Bloggers are dissecting new research on circumcision and the risk of HIV transmission, agonizing over the potential war between Somalia and Ethiopia, and calculating who will take home a Golden Globe.
Snip Shape: After circumcision, a man is 50 percent less likely to acquire the HIV virus, a National Institutes of Health study in Uganda and Kenya found. Some bloggers worry that, in the heat of the moment, people will forget that circumcision is not a substitute for safe sex.
At Salon's Broadsheet, Tracy Clark-Flory details the implications of this study: "Should circumcision be encouraged in areas where unsafe sex and HIV run rampant?" she asks. "Even if we're able to set aside cultural debates about circumcision, though, we'll still be grappling with whether advocating for male circumcision in Africa is simply realistic broadening of the scope of the fight against AIDS or a dangerous endorsement of the idea that safe sex is as easy as a one-time snip."
If the study is validated, anti-infant-circumcision lefty Brian Donohue at Daily Revolution could see offering adult circumcision with "some sort of carrot tied to the scalpel. … But I'm still uncomfortable with even that: there are alternatives to managing the spread of AIDS that do not involve surgery, and I feel strongly that we have to get beyond this societal obsession with solving all problems with a knife, a pill, or a bomb." At Cut the Chatter, anti-snip Graeme Perrow retracts some of his criticism of the practice in light of these findings. "These results are certainly interesting, and if I lived in sub-Saharan Africa, I would have to seriously reconsider having it done to my kids. However, incidence of HIV among heterosexual non-drug-using men is far lower here than it is there. … I must take back my (implicit) assertion that it's pointless and has no benefits."
"More good bris news, just in time for Chanukah!" Rabbi Yonah at Jewlicious celebrates. Gawker gives the BBC kudos for its "Male circumcision 'cuts' HIV risk" headline and goes on to smirk at the World Bank's HIV/Aids director's name: Dr. Kevin De Cock. (See Tim Noah's collection of aptronyms here.)
Trouble in the Horn: War between Somalia and Ethiopia looks increasingly likely, as both countries gear up for an armed conflict that would further destabilize East Africa. Currently, Somalia is governed by a shaky U.N.-backed interim coalition, which is in constant conflict with Islamist elements in the country, particularly the Union of Islamic Courts. Ethiopia and Eritrea have been sending in soldiers to Somalia to fight a proxy war for some time to hash out their longstanding border dispute.
Chicago Dyke at Liberal CorrenteWire terms the conflict "the next Afghanistan," taking the opportunity to critique the Bush administration's foreign policy: "There was a chance for diplomacy and international aid to quell the Islamacist rise to power, and we blew it. Just as we're failing to properly understand what the actual Islamacist threat really is, around the globe, challenging the old orders of corrupt dictators and Western puppet governments."
At the Agonist, liberal Ian Welsh examines the various forces at play: "I don't know if the ICU will win this - they're going up against better equipped, better disciplined troops. I do know that Ethiopia can't precisely win this - the ICU's support is too widespread, but then Ethiopia doesn't want to occupy Somalia, just keep it from developing an effective government. That they can do for quite a while - as long as they're willing to bleed. And Ethipia has shown a lot of willingness to bleed interminably."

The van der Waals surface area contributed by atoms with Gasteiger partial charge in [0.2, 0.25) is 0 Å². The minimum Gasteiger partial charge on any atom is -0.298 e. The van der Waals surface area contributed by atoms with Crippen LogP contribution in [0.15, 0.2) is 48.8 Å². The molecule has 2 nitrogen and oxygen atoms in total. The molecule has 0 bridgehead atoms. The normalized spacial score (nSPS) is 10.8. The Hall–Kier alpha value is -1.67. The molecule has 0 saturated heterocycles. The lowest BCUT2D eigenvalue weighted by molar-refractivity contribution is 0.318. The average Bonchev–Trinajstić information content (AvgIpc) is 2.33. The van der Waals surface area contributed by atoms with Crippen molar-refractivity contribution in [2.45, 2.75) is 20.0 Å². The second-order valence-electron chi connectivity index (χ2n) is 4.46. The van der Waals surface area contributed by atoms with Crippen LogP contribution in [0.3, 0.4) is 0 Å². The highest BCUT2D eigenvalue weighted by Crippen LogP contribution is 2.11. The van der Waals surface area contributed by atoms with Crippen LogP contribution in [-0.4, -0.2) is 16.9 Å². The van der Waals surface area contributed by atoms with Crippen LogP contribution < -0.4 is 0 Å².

The conservative at Hegemonic Discourse & Global Meme Dominance blames Bill Clinton for creating this "Islamic menace" in the '90s and ends with a battle cry: "The main problem is that so many still do not see a threat. They see the Islamist threat through the rose colored glasses of the false ideology of multiculturalism and moral relativism. Sometimes you have to fight for what's right-- and there's always a price to be paid."
The Council on Foreign Relation's Daily Analysis offers a tidy summary of the conflict.
Read more about the buildup in Somalia.
Golden Glitz: Nominees for Oscar's little brother, the Golden Globes, were announced today, pushing bloggers into the throes of speculation. Alejandro Iñárritu's multilingual Babel came out on top, with seven nominations.
At the Carpetbagger, New York Times movie critic David Carr parses Hollywood golden-boy-turned-outcast Mel Gibson's nomination for Apocalypto: "The fact that Mel Gibson got a nomination in the foreign category is an indication that his rehabilitation is underway, and if 'Apocalypto' does the kind of box office the Bagger thinks possible, all might not be forgiven, but people, even Academy members, might be willing to separate the man from the movie."
L.A. gossip-hound Defamer laments that last year's Brokeback Mountain-based tension will be hard to top: "[W]e suppose we'll have to settle for … the double nominations of Clint Eastwood in the directing category (for both of his World War II movies) and Leonardo DiCaprio's dual Best Actor nods for The Departed and Blood Diamond. For those so inclined, squeezing one's eyes shut and imagining the steamy Leo-on-Leo action of DiCaprio's Boston cop and South African smuggler wrestling over the gilded Globe statue while grunting in passable Southie and Afrikaner accents might fill the erotic void left by the celebrated gay cowboys."
Read more about the Golden Globes.